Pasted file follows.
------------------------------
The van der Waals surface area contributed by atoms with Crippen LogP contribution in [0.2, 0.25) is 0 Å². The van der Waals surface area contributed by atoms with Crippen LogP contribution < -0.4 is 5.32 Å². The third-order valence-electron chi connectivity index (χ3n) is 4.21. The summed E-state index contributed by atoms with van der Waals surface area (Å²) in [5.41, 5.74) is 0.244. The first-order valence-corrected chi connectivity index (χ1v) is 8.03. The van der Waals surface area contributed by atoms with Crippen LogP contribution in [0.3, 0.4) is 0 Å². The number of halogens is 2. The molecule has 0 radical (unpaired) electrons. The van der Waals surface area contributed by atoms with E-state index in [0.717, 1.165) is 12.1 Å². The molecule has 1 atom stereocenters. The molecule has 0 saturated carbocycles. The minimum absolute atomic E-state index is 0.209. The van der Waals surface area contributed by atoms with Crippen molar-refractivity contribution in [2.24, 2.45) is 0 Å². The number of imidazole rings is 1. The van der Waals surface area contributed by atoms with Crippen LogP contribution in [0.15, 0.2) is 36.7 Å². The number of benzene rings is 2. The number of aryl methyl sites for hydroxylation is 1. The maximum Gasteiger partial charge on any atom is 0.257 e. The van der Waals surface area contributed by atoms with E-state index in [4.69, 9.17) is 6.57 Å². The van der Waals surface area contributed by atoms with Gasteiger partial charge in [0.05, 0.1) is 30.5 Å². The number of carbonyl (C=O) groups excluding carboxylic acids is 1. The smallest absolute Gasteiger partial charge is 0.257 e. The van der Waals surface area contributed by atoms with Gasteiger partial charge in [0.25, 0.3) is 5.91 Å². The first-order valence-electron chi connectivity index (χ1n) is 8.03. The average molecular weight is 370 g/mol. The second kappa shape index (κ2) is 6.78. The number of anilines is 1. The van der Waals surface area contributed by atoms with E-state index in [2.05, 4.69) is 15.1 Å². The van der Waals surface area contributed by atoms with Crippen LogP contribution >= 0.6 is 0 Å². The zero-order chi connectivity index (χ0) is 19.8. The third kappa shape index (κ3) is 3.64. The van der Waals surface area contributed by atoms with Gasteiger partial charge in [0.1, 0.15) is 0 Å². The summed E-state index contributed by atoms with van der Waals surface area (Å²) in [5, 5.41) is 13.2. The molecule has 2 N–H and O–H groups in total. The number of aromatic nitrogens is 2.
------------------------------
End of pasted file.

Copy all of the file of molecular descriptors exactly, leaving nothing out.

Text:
The van der Waals surface area contributed by atoms with Crippen LogP contribution in [0.2, 0.25) is 0 Å². The van der Waals surface area contributed by atoms with Crippen LogP contribution < -0.4 is 5.32 Å². The third-order valence-electron chi connectivity index (χ3n) is 4.21. The summed E-state index contributed by atoms with van der Waals surface area (Å²) in [5.41, 5.74) is 0.244. The first-order valence-corrected chi connectivity index (χ1v) is 8.03. The van der Waals surface area contributed by atoms with Crippen LogP contribution in [0.3, 0.4) is 0 Å². The number of halogens is 2. The molecule has 0 radical (unpaired) electrons. The van der Waals surface area contributed by atoms with E-state index in [0.717, 1.165) is 12.1 Å². The molecule has 1 atom stereocenters. The molecule has 0 saturated carbocycles. The minimum absolute atomic E-state index is 0.209. The van der Waals surface area contributed by atoms with Crippen molar-refractivity contribution in [2.24, 2.45) is 0 Å². The number of imidazole rings is 1. The van der Waals surface area contributed by atoms with Crippen LogP contribution in [0.15, 0.2) is 36.7 Å². The number of benzene rings is 2. The number of aryl methyl sites for hydroxylation is 1. The maximum Gasteiger partial charge on any atom is 0.257 e. The van der Waals surface area contributed by atoms with E-state index in [4.69, 9.17) is 6.57 Å². The van der Waals surface area contributed by atoms with Gasteiger partial charge in [0.05, 0.1) is 30.5 Å². The number of carbonyl (C=O) groups excluding carboxylic acids is 1. The smallest absolute Gasteiger partial charge is 0.257 e. The van der Waals surface area contributed by atoms with Gasteiger partial charge in [0.25, 0.3) is 5.91 Å². The first-order valence-electron chi connectivity index (χ1n) is 8.03. The average molecular weight is 370 g/mol. The second kappa shape index (κ2) is 6.78. The number of anilines is 1. The van der Waals surface area contributed by atoms with E-state index in [2.05, 4.69) is 15.1 Å². The van der Waals surface area contributed by atoms with Crippen LogP contribution >= 0.6 is 0 Å². The zero-order chi connectivity index (χ0) is 19.8. The third kappa shape index (κ3) is 3.64. The van der Waals surface area contributed by atoms with Gasteiger partial charge in [0.1, 0.15) is 0 Å². The summed E-state index contributed by atoms with van der Waals surface area (Å²) in [5, 5.41) is 13.2. The molecule has 2 N–H and O–H groups in total. The number of aromatic nitrogens is 2.